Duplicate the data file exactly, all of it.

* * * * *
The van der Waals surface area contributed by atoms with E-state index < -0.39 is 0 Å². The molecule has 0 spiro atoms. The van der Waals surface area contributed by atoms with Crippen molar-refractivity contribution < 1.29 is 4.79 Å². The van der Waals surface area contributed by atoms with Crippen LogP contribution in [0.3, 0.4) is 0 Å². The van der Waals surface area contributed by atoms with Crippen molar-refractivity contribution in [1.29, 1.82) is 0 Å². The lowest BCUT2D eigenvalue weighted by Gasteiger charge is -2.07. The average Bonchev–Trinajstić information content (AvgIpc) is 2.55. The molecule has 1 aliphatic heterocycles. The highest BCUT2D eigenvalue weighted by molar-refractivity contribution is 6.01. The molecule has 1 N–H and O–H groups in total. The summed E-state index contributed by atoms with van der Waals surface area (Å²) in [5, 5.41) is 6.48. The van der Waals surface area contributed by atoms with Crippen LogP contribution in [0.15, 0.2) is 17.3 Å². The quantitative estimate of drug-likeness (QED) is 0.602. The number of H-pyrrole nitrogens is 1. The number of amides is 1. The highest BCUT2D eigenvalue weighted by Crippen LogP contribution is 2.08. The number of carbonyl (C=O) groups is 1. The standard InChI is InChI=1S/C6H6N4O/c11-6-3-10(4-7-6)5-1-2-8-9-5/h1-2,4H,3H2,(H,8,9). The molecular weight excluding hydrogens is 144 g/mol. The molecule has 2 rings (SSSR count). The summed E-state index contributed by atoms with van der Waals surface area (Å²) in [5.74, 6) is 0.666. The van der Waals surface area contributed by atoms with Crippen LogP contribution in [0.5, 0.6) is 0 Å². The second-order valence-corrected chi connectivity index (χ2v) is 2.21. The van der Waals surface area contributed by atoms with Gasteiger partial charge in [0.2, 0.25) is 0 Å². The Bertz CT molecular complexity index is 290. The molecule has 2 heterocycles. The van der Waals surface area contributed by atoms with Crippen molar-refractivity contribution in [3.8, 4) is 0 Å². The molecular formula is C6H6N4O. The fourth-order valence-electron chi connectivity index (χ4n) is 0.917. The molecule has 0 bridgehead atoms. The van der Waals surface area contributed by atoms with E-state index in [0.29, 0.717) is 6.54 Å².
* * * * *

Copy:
The van der Waals surface area contributed by atoms with E-state index < -0.39 is 0 Å². The molecule has 0 spiro atoms. The van der Waals surface area contributed by atoms with Crippen molar-refractivity contribution < 1.29 is 4.79 Å². The van der Waals surface area contributed by atoms with Crippen LogP contribution in [0.3, 0.4) is 0 Å². The van der Waals surface area contributed by atoms with Crippen molar-refractivity contribution in [1.29, 1.82) is 0 Å². The lowest BCUT2D eigenvalue weighted by Gasteiger charge is -2.07. The average Bonchev–Trinajstić information content (AvgIpc) is 2.55. The molecule has 1 aliphatic heterocycles. The highest BCUT2D eigenvalue weighted by molar-refractivity contribution is 6.01. The molecule has 1 N–H and O–H groups in total. The summed E-state index contributed by atoms with van der Waals surface area (Å²) in [5, 5.41) is 6.48. The van der Waals surface area contributed by atoms with Crippen LogP contribution in [0.15, 0.2) is 17.3 Å². The quantitative estimate of drug-likeness (QED) is 0.602. The number of H-pyrrole nitrogens is 1. The number of amides is 1. The highest BCUT2D eigenvalue weighted by Crippen LogP contribution is 2.08. The number of carbonyl (C=O) groups is 1. The standard InChI is InChI=1S/C6H6N4O/c11-6-3-10(4-7-6)5-1-2-8-9-5/h1-2,4H,3H2,(H,8,9). The molecular weight excluding hydrogens is 144 g/mol. The molecule has 2 rings (SSSR count). The summed E-state index contributed by atoms with van der Waals surface area (Å²) in [5.74, 6) is 0.666. The van der Waals surface area contributed by atoms with Crippen LogP contribution in [0.5, 0.6) is 0 Å². The second-order valence-corrected chi connectivity index (χ2v) is 2.21. The van der Waals surface area contributed by atoms with Gasteiger partial charge in [0.2, 0.25) is 0 Å². The Bertz CT molecular complexity index is 290. The molecule has 2 heterocycles. The van der Waals surface area contributed by atoms with Crippen molar-refractivity contribution in [3.8, 4) is 0 Å². The molecular formula is C6H6N4O. The fourth-order valence-electron chi connectivity index (χ4n) is 0.917. The molecule has 0 bridgehead atoms. The van der Waals surface area contributed by atoms with E-state index in [0.29, 0.717) is 6.54 Å².